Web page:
Lord Cormack “We should constantly remind ourselves that punishment is sending somebody to prison, and the purpose of prison is rehabilitation. That has been neglected and forgotten for so long. One of the reasons, I fear, is the commercialisation of prisons.”

“We have to try to reduce the prison population. If we do not, we will continue to connive at perpetuating a blemish on our society. We are collectively indicting our own civilisation on our civilised values.”

Lord Harries of Pentregarth “…I wish to focus on one aspect only—the impact of overcrowding on self-inflicted deaths.”

“When a person is in prison the state has a particular responsibility to do all it can to ensure that they do not develop a state of mind where suicide is what they are tempted to do. Prison can lead to a sense of isolation, mental fragility and a feeling of hopelessness. For the reasons that I have outlined very briefly, the present overcrowding makes the situation much worse and is totally unacceptable.”

Baroness Masham of Ilton“If there was a ​more comprehensive aftercare system for vulnerable prisoners when discharged, with ongoing rehabilitation and a place to live for those who are homeless, maybe there would not be so much recidivism, which is one reason for prison overcrowding”

Lord Bradley “…reform is urgently required of indeterminate sentences for public protection. I support an approach recommended by the Prison Reform Trust, based on the three principles of convert, protect and rehabilitate. IPP sentences should be converted from indeterminate to fixed-length sentences, starting with the shortest tariff lengths where the greatest injustice seems to have occurred. The public should be protected with a guaranteed minimum licence period for all cases following release. As to rehabilitation, we should ensure that a proper investment is made in the support of IPP prisoners after release.”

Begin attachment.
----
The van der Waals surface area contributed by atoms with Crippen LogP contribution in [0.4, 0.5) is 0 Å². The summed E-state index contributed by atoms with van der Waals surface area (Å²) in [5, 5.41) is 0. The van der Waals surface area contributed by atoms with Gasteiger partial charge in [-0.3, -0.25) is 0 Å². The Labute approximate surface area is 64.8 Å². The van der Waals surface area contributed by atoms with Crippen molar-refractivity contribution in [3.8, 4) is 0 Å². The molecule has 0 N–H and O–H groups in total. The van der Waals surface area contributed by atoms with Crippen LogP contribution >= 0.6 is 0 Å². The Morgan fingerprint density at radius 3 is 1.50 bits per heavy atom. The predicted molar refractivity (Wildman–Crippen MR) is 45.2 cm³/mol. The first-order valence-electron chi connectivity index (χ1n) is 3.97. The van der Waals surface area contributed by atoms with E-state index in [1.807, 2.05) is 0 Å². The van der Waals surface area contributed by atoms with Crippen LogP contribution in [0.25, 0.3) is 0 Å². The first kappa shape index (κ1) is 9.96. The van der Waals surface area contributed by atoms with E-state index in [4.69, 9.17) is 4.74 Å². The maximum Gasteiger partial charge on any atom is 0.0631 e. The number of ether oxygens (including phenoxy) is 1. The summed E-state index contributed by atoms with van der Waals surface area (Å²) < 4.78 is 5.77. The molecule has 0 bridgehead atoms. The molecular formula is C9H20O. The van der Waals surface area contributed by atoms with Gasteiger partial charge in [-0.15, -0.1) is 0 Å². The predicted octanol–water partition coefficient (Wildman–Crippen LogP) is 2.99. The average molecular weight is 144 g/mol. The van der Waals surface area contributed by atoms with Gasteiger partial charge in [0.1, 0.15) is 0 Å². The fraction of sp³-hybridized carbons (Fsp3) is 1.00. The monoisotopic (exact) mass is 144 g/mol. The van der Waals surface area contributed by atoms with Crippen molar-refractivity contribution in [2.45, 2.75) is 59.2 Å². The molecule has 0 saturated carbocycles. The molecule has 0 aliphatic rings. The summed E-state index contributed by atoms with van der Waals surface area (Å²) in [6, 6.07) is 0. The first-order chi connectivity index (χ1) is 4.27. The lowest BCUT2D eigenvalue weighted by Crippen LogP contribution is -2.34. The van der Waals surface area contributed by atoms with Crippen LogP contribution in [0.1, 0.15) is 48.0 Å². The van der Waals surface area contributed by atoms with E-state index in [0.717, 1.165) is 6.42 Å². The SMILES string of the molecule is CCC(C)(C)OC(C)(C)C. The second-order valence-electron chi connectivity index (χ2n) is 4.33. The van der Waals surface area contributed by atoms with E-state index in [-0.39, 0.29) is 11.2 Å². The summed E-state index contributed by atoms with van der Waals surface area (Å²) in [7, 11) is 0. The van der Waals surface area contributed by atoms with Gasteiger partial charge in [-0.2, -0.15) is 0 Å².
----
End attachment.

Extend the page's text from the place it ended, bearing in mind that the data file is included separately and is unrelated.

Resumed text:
Lord Alton of Liverpool “What is happening to the Government’s proposals for getting prisoners into jobs after release, for ensuring that prisoners learn English and maths and for league tables to evaluate progress on education? Where do education, training, secure schools and young offender institutions fit into the long-term strategy?”

“…we need an entirely new culture in our prisons and a different attitude to the way in which we run them”

Lord Hastings of Scarisbrick “We understand the heart of the difficult arguments, and now it is time to move towards answers and solutions, to cut the cost to the public purse and to stop the unnecessary incarceration of men and women who do not need to be in prison.”

“Why not invest our tax resources instead in their futures, and not in containing people in the despair and hopelessness of prison?”

Lord Lee of Trafford “…our prisons are a national embarrassment”

Lord Berkeley of Knighton “Overcrowding in prisons is severely hampering the opportunity for rehabilitation and the shining of a light in a dark place to illuminate a more redemptive path.”

Lord Birt “What is needed is not more obfuscatory press releases from the MoJ, with numbers unaccompanied by any convincing narrative at all, but an integrated and convincing five-to-10-year plan that moves us ahead of the curve and contains prudent forecasts of prisoner numbers, with plans to build an estate without any overcrowding and with a plan for officer numbers that will allow our prisons to become controlled, disciplined and civilised.”

The Lord Bishop of Southwark “It is imperative that we work together to increase hope and ensure that words and aspirations are matched by actions and delivery. There is an urgent need so to do.”